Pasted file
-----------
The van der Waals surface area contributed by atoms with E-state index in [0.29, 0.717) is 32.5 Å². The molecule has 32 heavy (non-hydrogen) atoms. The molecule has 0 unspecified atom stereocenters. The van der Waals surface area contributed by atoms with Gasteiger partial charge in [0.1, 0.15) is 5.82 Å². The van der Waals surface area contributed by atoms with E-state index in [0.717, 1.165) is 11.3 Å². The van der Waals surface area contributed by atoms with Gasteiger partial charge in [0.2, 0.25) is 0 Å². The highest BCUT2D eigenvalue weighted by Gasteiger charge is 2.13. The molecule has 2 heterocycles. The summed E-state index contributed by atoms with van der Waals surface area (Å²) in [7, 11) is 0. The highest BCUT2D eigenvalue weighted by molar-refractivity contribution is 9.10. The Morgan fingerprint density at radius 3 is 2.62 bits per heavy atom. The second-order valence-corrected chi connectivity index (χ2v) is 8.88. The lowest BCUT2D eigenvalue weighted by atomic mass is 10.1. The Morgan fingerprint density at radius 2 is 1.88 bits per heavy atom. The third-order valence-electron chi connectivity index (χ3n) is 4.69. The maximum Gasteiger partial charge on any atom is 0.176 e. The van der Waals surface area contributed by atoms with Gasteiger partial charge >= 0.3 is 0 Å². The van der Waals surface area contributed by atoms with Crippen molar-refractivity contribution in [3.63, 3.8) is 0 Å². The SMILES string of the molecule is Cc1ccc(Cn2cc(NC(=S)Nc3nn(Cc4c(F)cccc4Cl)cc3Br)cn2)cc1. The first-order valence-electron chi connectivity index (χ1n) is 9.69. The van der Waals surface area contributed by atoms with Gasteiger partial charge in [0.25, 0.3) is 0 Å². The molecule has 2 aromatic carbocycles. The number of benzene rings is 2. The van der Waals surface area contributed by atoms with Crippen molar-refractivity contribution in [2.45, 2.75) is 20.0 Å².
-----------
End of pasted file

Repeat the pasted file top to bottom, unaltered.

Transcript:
The van der Waals surface area contributed by atoms with E-state index in [0.29, 0.717) is 32.5 Å². The molecule has 32 heavy (non-hydrogen) atoms. The molecule has 0 unspecified atom stereocenters. The van der Waals surface area contributed by atoms with Gasteiger partial charge in [0.1, 0.15) is 5.82 Å². The van der Waals surface area contributed by atoms with E-state index in [0.717, 1.165) is 11.3 Å². The van der Waals surface area contributed by atoms with Gasteiger partial charge in [0.2, 0.25) is 0 Å². The highest BCUT2D eigenvalue weighted by Gasteiger charge is 2.13. The molecule has 2 heterocycles. The summed E-state index contributed by atoms with van der Waals surface area (Å²) in [7, 11) is 0. The highest BCUT2D eigenvalue weighted by molar-refractivity contribution is 9.10. The Morgan fingerprint density at radius 3 is 2.62 bits per heavy atom. The second-order valence-corrected chi connectivity index (χ2v) is 8.88. The lowest BCUT2D eigenvalue weighted by atomic mass is 10.1. The Morgan fingerprint density at radius 2 is 1.88 bits per heavy atom. The third-order valence-electron chi connectivity index (χ3n) is 4.69. The maximum Gasteiger partial charge on any atom is 0.176 e. The van der Waals surface area contributed by atoms with Gasteiger partial charge >= 0.3 is 0 Å². The van der Waals surface area contributed by atoms with Crippen molar-refractivity contribution in [3.63, 3.8) is 0 Å². The SMILES string of the molecule is Cc1ccc(Cn2cc(NC(=S)Nc3nn(Cc4c(F)cccc4Cl)cc3Br)cn2)cc1. The first-order valence-electron chi connectivity index (χ1n) is 9.69. The van der Waals surface area contributed by atoms with Gasteiger partial charge in [0.25, 0.3) is 0 Å². The molecule has 2 aromatic carbocycles. The number of benzene rings is 2. The van der Waals surface area contributed by atoms with Crippen molar-refractivity contribution in [2.45, 2.75) is 20.0 Å².